The development process will consist of three workshops in each of the two social housing areas scheduled to take place every two to three weeks during a six to eight week period in April–May 2017. Different co-design tools and methods from design practice, such as mapping, making collages and building prototypes will be used to bring together insights and ideation in an iterative design process. Ideally, the co-design process will involve the same 20–30 seniors throughout the series of workshops, representing the two social housing areas in an equal ratio.

The open spaces within the two social housing areas have been selected as sites for the interventions (see the two sites on the map, Fig. 2). Given the potentially low physical abilities of the senior residents the implementation of the urban installations will be carried out by professionals, but the senior residents will be invited to participate in the construction based on their individual interests and capabilities. Approximately 110,000 USD is allocated to construct 2–3 urban installations targeting seniors.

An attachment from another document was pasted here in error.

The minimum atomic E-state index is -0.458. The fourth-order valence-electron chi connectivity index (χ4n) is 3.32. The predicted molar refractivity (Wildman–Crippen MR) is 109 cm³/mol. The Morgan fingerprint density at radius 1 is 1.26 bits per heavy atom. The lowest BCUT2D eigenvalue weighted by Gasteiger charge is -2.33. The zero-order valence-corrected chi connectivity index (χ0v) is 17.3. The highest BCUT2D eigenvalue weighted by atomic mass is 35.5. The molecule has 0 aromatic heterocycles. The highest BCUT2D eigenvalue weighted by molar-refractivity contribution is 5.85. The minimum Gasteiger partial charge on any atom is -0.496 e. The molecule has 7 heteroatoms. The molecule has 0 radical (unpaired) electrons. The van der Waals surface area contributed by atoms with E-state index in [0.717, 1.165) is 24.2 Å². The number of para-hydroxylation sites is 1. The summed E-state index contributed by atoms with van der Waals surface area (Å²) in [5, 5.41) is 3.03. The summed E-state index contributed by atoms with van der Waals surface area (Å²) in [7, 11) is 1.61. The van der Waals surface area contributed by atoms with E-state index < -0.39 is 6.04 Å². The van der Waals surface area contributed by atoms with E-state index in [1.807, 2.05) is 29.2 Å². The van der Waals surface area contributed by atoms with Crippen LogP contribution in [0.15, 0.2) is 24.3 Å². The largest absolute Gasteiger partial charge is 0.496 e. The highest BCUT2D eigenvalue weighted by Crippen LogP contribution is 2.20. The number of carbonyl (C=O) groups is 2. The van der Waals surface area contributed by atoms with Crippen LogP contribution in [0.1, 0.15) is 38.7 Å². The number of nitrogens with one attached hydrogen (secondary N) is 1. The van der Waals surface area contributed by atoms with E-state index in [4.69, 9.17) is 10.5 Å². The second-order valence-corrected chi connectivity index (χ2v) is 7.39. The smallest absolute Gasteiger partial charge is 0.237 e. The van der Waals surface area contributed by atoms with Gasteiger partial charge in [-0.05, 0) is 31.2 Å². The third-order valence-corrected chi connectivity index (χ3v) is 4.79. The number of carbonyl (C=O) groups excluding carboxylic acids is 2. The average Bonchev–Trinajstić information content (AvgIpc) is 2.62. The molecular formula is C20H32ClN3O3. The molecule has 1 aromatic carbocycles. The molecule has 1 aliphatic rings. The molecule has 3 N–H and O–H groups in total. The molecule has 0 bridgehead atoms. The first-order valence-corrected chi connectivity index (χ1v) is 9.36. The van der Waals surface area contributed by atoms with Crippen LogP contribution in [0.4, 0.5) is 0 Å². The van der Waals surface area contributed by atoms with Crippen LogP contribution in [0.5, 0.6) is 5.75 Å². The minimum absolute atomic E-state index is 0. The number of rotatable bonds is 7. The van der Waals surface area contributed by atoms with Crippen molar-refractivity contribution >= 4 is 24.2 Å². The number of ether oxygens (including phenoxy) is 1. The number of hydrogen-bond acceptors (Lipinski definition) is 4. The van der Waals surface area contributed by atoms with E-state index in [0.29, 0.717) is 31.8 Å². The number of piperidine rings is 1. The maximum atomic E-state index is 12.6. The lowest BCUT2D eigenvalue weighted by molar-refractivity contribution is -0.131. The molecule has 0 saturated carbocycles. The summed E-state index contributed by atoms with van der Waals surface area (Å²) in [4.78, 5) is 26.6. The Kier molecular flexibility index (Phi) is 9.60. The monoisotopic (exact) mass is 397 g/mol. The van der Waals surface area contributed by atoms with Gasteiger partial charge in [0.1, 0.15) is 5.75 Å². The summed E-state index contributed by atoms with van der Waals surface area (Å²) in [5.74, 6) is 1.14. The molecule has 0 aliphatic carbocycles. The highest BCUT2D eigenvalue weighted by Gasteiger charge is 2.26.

Evaluation measurements

As described above, the study consists of an effect evaluation and a process evaluation that each has their own data collection methods and measures, described in more detail below.

Effect evaluation

The aim of the effect evaluation is to examine the use of the urban installations developed and implemented with and for children and seniors. The System for Observing Play and Recreation in Communities (SOPARC) was used to systematically observe the use of selected locations in the pre-intervention phase (September–October 2016 and April–May 2017) and observations will take place in the post-intervention phase to systematically observe the use of the new urban installations and surrounding locations (September–October 2017 and April–May 2018). SOPARC is a validated tool to assess the use of public spaces in community settings [43]. SOPARC is used to record gender, age, PA level, primary activity and social interactions for each observed person. The compiled SOPARC data makes it possible to determine the number of users at different times and days of the week, as well as assess user characteristics, activity levels and common activities carried out by users at the observation locations. Furthermore, at the beginning of each observation, weather conditions were recorded and a picture was taken to visualise each area and its features. Observations take place at each of the four intervention sites (see Fig. 2) during three weekdays and one weekend day, four times a day (morning: 7.30–8.30, lunch: 11.30–12.30, afternoon: 15.30–16.30, and evening: 19.30–20.30). SOPARC data was collected over a five-week period by four trained observers and resulted in a total of 64 h of observations. SOPARC baseline data will be used to qualify the co-design workshops in the intervention process of the two sub-studies.